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The prime suspect in the disappearance of Suzy Lamplugh should never have been named by police because there is “not a shred of evidence” linking him to the crime, the author of a new book into the mystery has concluded.
John Cannan, 67, a serial rapist and convicted murderer, was identified by detectives in 2002 as the likely killer of the 25-year-old estate agent who went missing in Fulham in 1986.
Three days before her disappearance, Cannan had been released from a hostel at Wormwood Scrubs Prison, where he had been serving a six-year sentence for rape.
He was also said to bear a striking resemblance to an e-fit of a suspect spotted close to a property Miss Lamplugh had apparently been showing to a mysterious client called Mr Kipper.
But a new book ‘Finding Suzy’, written by a former Scotland Yard detective - who spent five years researching the case - claims there is no actual firm evidence linking Cannan to the disappearance.
David Videcette, who interviewed dozens of original witnesses, believes Scotland Yard’s focus on Cannan for the last two decades has resulted in many missed opportunities to find the real killer and even recover Miss Lamplugh’s body.
In the book, which will be published next month, Mr Videcette scotches the idea that Miss Lamplugh ever met ‘Mr Kipper' and he instead reaches an entirely different conclusion about her final hours.
Cannan was first linked to the Lamplugh disappearance in 1987 after he was convicted of the abduction and murder of Shirley Banks in Bristol.
But police discounted his involvement after he presented a series of alibis for his whereabouts at the time of Miss Lamplugh’s disappearance.
A cold case review in 2002 however led to police naming Cannan.
After he was named, a former prisoner came forward claiming Cannan had been known as Kipper by other inmates because of his fondness for fish.
But the book discounts the veracity of this suggestion as the witness only came forward after Cannan was named by police in 2002.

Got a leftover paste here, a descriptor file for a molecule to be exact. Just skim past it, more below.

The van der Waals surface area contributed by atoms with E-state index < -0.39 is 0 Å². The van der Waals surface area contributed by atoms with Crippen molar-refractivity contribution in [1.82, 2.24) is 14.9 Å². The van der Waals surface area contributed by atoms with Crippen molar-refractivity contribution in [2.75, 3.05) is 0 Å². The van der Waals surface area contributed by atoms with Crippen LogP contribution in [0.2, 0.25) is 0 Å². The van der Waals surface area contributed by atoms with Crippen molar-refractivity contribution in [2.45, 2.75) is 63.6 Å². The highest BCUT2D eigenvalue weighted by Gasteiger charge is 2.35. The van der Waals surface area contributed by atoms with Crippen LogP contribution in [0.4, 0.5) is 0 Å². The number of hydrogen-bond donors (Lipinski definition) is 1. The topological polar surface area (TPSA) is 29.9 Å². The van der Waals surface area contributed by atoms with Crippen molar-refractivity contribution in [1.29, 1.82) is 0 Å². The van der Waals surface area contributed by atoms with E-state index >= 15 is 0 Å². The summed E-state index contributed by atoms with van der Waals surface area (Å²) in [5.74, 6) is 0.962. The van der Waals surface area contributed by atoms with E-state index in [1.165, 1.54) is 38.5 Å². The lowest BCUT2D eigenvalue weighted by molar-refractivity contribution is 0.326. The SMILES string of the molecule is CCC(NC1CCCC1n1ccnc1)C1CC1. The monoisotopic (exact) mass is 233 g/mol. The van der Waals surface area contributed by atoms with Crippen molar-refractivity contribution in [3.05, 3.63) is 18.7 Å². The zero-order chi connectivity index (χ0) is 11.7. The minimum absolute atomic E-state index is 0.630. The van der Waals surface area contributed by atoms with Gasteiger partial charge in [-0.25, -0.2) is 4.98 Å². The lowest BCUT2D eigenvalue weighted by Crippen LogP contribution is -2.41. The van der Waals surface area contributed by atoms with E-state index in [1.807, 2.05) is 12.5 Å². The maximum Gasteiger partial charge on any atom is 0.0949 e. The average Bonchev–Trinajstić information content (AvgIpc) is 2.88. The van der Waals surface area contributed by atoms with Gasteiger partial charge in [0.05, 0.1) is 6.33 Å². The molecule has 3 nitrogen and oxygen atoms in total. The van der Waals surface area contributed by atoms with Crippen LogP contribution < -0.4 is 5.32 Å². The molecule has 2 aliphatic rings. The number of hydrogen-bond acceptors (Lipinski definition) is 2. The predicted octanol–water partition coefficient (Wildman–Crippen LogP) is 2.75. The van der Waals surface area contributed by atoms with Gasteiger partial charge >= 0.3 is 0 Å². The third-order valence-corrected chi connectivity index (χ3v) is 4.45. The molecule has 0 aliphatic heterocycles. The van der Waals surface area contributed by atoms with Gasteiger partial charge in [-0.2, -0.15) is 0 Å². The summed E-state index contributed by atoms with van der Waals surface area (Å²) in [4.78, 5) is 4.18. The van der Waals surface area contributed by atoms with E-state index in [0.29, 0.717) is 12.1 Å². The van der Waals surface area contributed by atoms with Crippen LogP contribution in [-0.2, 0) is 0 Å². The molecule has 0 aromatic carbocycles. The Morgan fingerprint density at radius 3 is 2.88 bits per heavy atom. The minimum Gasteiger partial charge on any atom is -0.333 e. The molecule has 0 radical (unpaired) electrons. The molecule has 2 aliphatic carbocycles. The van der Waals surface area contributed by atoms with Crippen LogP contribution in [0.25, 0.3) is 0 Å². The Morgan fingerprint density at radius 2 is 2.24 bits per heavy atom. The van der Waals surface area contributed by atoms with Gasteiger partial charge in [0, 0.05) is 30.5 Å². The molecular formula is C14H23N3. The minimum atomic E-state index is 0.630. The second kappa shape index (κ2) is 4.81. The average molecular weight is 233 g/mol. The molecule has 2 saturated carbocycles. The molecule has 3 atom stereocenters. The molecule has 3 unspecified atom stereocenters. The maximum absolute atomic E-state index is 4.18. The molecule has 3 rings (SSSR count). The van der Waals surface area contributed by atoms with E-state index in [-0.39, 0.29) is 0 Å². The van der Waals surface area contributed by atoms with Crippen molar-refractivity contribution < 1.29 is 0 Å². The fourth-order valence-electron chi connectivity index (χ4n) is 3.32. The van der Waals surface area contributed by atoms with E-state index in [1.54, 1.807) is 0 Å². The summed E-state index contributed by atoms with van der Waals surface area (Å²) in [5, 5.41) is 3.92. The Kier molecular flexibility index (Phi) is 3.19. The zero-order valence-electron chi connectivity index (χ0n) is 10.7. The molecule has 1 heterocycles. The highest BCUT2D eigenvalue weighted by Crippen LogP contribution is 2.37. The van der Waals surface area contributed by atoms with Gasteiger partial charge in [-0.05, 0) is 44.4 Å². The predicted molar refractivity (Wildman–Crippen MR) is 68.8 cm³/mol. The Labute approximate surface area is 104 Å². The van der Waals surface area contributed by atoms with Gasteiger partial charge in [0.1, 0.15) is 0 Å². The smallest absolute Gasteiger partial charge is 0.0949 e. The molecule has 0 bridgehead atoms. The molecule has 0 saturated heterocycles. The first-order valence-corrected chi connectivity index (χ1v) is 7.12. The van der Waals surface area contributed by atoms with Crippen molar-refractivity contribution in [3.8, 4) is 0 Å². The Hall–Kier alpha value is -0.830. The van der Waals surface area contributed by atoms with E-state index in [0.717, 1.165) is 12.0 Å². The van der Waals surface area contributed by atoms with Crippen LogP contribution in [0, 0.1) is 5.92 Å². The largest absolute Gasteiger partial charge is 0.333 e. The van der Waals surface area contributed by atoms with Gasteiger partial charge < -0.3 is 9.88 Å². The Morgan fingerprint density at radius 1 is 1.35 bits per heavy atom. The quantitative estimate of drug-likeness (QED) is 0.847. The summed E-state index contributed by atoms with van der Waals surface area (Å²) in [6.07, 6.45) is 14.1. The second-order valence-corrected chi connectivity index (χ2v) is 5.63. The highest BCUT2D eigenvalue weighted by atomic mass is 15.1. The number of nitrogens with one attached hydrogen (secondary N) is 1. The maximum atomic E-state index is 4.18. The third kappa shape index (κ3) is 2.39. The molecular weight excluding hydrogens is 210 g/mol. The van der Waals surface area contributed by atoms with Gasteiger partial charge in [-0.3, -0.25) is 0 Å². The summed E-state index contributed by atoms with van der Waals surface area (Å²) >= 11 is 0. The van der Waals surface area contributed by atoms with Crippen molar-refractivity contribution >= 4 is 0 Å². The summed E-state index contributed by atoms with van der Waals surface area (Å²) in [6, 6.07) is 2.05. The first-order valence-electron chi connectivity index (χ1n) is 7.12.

Another witness in the case was Harry Riglin, who told police he had seen a well dressed man and a woman near the house in Shorrolds Road where Miss Lamplugh - according to her diary - had arranged to meet the mystery Mr Kipper on July 28 1986.
The artist's impression of the man was said to bear a likeness to Cannan.
But relatives of the late Mr Riglin, told Mr Videcette that while he had got a good view of the man, he had never been sure that the woman was Miss Lamplugh as he did not see her face properly.
Detectives have twice carried out digs at locations linked to Cannan - including his mother’s former home - but have found no evidence linking him with the case.
Mr Videcette also claims that Cannan’s alibis that were originally accepted by police, were only cast into doubt after the witnesses had passed away, making it impossible for them to be verified.
The book concludes that rather than being murdered by Mr Kipper, Miss Lamplugh invented the client in order to run a personal errand and collect her diary and cheque book that she had left in a Fulham pub the night before.
Mr Videcette believes it was while on that trip to the pub that lunchtime that she met her fate and he is urging Scotland Yard to focus their attention on that line of inquiry.
He said: “Like most people, I originally believed that Cannan must have been responsible for Suzy Lamplugh's disappearance and murder, because that is the narrative that has been perpetuated by the police and in the media over the past few decades.
“Yet, despite interviewing more than a hundred people, including colleagues, friends and police from both the first and second investigations - I failed to find a single shred of evidence that John Cannan even knew Suzy, let alone murdered her.
“Cannan provided alibi witnesses to the police, which were accepted during the 1980s and through to the mid-nineties. But then in 2000, after these witnesses had passed away, the police decided that these witnesses were no longer suitable and began questioning the evidence that those alibi witnesses would have provided.
“I went right back to the beginning and investigated the case from the bottom up. Because my five-year investigation reaches a completely different conclusion as to what happened to Suzy and where she went on the afternoon she disappeared, along with uncovering a wealth of supporting evidence to this effect, I can say that I do not believe John Cannan was involved in her disappearance.
“My investigation as detailed in my book, 'Finding Suzy', shows what did happen to Suzy on the day of her disappearance and not what didn't happen. This might seem like an obvious point, but so much of this case has previously been built on assumption and myth, that the truth has been ignored.”
Cannan’s lawyer, Dean Kingham said: “Whenever Suzy’s name is mentioned John Cannan’s name quickly follows and in the eyes of many police suspicion is enough to say he was responsible.
“The actual evidence linking Mr Cannan to the disappearance is overwhelmingly limited and it’s great to have someone properly and thoroughly investigate the disappearance.
“Sadly it’s not unusual for police to identify one suspect and solely focus on them, however it’s entirely depressing when they fail to follow the evidence, which in this case points away from Mr Cannan.”